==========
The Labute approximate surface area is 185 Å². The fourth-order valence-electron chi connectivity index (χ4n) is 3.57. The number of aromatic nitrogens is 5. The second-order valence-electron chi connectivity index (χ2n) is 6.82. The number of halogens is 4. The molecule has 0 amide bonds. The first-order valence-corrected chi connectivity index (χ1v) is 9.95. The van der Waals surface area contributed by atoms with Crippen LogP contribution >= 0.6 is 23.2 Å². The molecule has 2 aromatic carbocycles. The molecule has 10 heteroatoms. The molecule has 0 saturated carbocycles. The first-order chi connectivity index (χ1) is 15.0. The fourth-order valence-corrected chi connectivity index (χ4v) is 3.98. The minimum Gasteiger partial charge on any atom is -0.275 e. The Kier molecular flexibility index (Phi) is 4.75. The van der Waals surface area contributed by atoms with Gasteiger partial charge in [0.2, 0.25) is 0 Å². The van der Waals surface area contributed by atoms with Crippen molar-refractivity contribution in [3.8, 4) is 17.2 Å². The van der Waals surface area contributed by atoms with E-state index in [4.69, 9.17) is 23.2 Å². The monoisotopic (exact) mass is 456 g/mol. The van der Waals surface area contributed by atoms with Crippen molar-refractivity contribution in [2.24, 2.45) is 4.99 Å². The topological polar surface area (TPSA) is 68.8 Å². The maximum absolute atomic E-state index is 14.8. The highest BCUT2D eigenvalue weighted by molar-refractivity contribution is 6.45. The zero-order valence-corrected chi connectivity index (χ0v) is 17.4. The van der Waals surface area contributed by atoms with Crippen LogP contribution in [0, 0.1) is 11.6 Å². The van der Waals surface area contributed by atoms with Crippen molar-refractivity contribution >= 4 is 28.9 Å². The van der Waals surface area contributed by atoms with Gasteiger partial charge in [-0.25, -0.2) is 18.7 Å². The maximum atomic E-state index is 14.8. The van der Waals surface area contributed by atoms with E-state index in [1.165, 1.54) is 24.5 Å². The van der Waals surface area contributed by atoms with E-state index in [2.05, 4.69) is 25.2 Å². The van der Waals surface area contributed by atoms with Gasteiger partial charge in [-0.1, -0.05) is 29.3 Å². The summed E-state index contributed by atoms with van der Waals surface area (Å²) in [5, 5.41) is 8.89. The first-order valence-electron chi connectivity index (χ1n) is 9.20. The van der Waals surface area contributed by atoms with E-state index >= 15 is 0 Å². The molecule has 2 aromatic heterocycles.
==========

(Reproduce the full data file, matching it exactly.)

The Labute approximate surface area is 185 Å². The fourth-order valence-electron chi connectivity index (χ4n) is 3.57. The number of aromatic nitrogens is 5. The second-order valence-electron chi connectivity index (χ2n) is 6.82. The number of halogens is 4. The molecule has 0 amide bonds. The first-order valence-corrected chi connectivity index (χ1v) is 9.95. The van der Waals surface area contributed by atoms with Crippen LogP contribution >= 0.6 is 23.2 Å². The molecule has 2 aromatic carbocycles. The molecule has 10 heteroatoms. The molecule has 0 saturated carbocycles. The first-order chi connectivity index (χ1) is 15.0. The fourth-order valence-corrected chi connectivity index (χ4v) is 3.98. The minimum Gasteiger partial charge on any atom is -0.275 e. The Kier molecular flexibility index (Phi) is 4.75. The van der Waals surface area contributed by atoms with Gasteiger partial charge in [0.2, 0.25) is 0 Å². The van der Waals surface area contributed by atoms with Crippen molar-refractivity contribution in [3.8, 4) is 17.2 Å². The van der Waals surface area contributed by atoms with E-state index in [4.69, 9.17) is 23.2 Å². The monoisotopic (exact) mass is 456 g/mol. The van der Waals surface area contributed by atoms with Crippen molar-refractivity contribution in [2.24, 2.45) is 4.99 Å². The topological polar surface area (TPSA) is 68.8 Å². The maximum absolute atomic E-state index is 14.8. The highest BCUT2D eigenvalue weighted by molar-refractivity contribution is 6.45. The zero-order valence-corrected chi connectivity index (χ0v) is 17.4. The van der Waals surface area contributed by atoms with Crippen LogP contribution in [0, 0.1) is 11.6 Å². The van der Waals surface area contributed by atoms with Crippen molar-refractivity contribution >= 4 is 28.9 Å². The van der Waals surface area contributed by atoms with Gasteiger partial charge in [-0.25, -0.2) is 18.7 Å². The maximum atomic E-state index is 14.8. The van der Waals surface area contributed by atoms with E-state index in [1.165, 1.54) is 24.5 Å². The van der Waals surface area contributed by atoms with E-state index in [2.05, 4.69) is 25.2 Å². The van der Waals surface area contributed by atoms with Gasteiger partial charge in [-0.1, -0.05) is 29.3 Å². The summed E-state index contributed by atoms with van der Waals surface area (Å²) in [5, 5.41) is 8.89. The first-order valence-electron chi connectivity index (χ1n) is 9.20. The van der Waals surface area contributed by atoms with E-state index >= 15 is 0 Å². The molecule has 2 aromatic heterocycles.